High school senior Zoe Eggleston said she considered her ice-fishing trips with her father, Brad, a mixed bag: she loved the father-daughter camaraderie but had to fight her terror of falling through the ice.
As she confronted her fear time and time again, she said she wanted to find a fix, but wasn’t quite sure how.
From her earliest days in school, Zoe said she struggled with reading and writing. Diagnosed with a learning disability, she was assigned to special education classes to bolster those skills.
As the years went by, Zoe accepted that she was never going to be at the top of her class. Certainly she could not foresee that she would be Newtown High School’s only Class of 2013 graduate to be a patented inventor.
She said she always enjoyed a strong social circle of “ridiculously smart” friends, but was never in their classes. She played sports – she is a varsity swimmer and runner. But in middle school she felt aimless.
“I didn’t know where I was going … I was completely blind about the future,” Zoe said.
In eighth grade, she was required to do an independent science project – and it changed her life.
Sitting at the kitchen table of her home in the Hawleyville section of Newtown last week, surrounded by blueprints of her first invention and her patent, the National Honor Society inductee recalled how at first she was just going to write an essay.
Her mother, Kathy Mayer, pushed her to think differently.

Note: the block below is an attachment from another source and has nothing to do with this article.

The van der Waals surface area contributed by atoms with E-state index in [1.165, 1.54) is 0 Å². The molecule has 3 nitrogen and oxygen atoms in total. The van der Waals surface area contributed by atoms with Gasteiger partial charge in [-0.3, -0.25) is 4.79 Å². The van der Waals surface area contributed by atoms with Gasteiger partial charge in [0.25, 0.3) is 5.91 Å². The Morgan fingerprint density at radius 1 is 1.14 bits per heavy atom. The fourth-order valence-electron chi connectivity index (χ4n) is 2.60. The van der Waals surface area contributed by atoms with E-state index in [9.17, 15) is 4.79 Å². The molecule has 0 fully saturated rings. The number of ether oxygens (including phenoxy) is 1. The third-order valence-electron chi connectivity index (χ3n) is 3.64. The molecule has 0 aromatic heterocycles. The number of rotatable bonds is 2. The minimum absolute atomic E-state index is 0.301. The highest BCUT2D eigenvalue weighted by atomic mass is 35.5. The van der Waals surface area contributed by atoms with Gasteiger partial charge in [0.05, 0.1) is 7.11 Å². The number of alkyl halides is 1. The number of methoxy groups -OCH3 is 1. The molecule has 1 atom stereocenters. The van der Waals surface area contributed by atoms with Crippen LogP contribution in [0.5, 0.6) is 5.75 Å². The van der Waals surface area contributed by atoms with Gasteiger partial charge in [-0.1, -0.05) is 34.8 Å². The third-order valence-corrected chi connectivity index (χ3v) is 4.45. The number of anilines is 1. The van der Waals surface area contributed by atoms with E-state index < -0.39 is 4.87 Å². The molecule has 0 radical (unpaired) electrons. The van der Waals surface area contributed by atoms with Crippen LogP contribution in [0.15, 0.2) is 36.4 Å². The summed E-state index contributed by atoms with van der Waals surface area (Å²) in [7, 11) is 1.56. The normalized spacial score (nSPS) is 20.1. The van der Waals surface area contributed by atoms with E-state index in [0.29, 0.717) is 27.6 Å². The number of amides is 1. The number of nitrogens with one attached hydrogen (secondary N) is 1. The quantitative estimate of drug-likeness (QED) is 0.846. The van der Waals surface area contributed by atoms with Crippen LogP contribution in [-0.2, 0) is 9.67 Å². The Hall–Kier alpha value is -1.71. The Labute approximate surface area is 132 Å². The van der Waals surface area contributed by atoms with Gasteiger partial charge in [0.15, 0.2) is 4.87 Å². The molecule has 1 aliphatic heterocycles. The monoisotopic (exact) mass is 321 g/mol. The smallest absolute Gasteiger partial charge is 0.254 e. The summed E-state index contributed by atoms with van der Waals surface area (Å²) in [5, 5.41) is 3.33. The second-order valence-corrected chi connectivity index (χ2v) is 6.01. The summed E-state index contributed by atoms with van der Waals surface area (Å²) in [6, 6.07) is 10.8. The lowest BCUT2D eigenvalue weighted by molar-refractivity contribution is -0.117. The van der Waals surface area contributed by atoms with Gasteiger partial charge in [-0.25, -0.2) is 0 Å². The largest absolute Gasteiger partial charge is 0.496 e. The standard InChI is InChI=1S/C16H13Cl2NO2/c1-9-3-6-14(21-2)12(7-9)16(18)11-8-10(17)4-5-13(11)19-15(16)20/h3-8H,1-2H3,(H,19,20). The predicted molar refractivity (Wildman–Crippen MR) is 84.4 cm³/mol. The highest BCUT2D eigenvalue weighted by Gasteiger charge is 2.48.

“You know, she’s unique. She sees things three-dimensionally,” Mayer said of the second of her four children. “She just likes to go up in her room and take things apart.”
Zoe heeded her mother’s advice. Of 20 initial ideas, Zoe settled on an invention that could help her conquer her fear: an ice-safety device to alert fishermen, skaters and others about whether a lake or pond is frozen enough to safely navigate.
Her prototype, dubbed The Ice Device, is made from a Styrofoam kickboard, plastic pumping pipe, a paper towel roll, and a remote-controlled car. The foam float is launched into water by remote control and if the ice around it is thick enough, the water freezes around the pipe so it doesn’t rise. If the ice is thin, the pipe is visible, signaling observers the area is not safe.
The ingenuity of her project earned her an invitation to submit it to the Invention Convention – and an award entitling her to a formal application for a patent. Four years later; the official patent arrived at the Eggleston home on Oct. 30.
To Zoe, this patent, the first of what she hopes will be many, is the “cherry on top” of her primary education. She said her real prize was to find herself in the company of 500 other students “who think the way I think.”
One Russian judge, whose name she doesn’t remember but whose words she will never forget, told her: “Keep doing what you’re doing. You’re an inventor.”
In high school, Zoe’s course load has been filled with science and technology courses, such as auto mechanics and physics. She still has a reading tutor.
She is applying to several top engineering colleges, and intends to pursue a degree in mechanical engineering.
“How cool is that?” her mother said. “Zoe is a kid with a learning disability, and this is what she can do.”
Board of Education member John Vouros, a retired Newtown teacher of gifted and talented students, was a mentor for Zoe’s junior/senior project. He and fellow board members and faculty applauded Zoe as an inventor at a Board of Education meeting.
“As an educator, how could you not be thrilled?” Vouros said. “You can’t just dream the dream. You have to make the dream happen. You have to work at your dream. And she did.”
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